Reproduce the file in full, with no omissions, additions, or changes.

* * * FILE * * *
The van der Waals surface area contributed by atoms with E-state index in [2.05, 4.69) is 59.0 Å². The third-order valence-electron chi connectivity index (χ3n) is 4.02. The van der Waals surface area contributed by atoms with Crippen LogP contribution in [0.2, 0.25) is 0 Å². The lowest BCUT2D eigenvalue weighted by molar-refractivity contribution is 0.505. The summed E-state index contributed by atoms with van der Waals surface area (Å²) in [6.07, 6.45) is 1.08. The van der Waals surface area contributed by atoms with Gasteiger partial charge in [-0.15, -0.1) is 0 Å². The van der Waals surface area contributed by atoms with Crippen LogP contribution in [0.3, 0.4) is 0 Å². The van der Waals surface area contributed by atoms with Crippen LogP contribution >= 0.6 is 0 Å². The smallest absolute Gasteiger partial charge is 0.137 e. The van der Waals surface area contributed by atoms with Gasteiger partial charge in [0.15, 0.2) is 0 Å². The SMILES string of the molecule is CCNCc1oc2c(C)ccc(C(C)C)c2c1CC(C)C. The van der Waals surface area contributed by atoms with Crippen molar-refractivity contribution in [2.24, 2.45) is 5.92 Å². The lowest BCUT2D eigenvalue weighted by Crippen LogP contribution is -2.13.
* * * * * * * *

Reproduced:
The van der Waals surface area contributed by atoms with E-state index in [2.05, 4.69) is 59.0 Å². The third-order valence-electron chi connectivity index (χ3n) is 4.02. The van der Waals surface area contributed by atoms with Crippen LogP contribution in [0.2, 0.25) is 0 Å². The lowest BCUT2D eigenvalue weighted by molar-refractivity contribution is 0.505. The summed E-state index contributed by atoms with van der Waals surface area (Å²) in [6.07, 6.45) is 1.08. The van der Waals surface area contributed by atoms with Gasteiger partial charge in [-0.15, -0.1) is 0 Å². The van der Waals surface area contributed by atoms with Crippen LogP contribution in [0.3, 0.4) is 0 Å². The van der Waals surface area contributed by atoms with Crippen LogP contribution >= 0.6 is 0 Å². The smallest absolute Gasteiger partial charge is 0.137 e. The van der Waals surface area contributed by atoms with Gasteiger partial charge in [0.15, 0.2) is 0 Å². The SMILES string of the molecule is CCNCc1oc2c(C)ccc(C(C)C)c2c1CC(C)C. The van der Waals surface area contributed by atoms with Crippen molar-refractivity contribution in [2.24, 2.45) is 5.92 Å². The lowest BCUT2D eigenvalue weighted by Crippen LogP contribution is -2.13.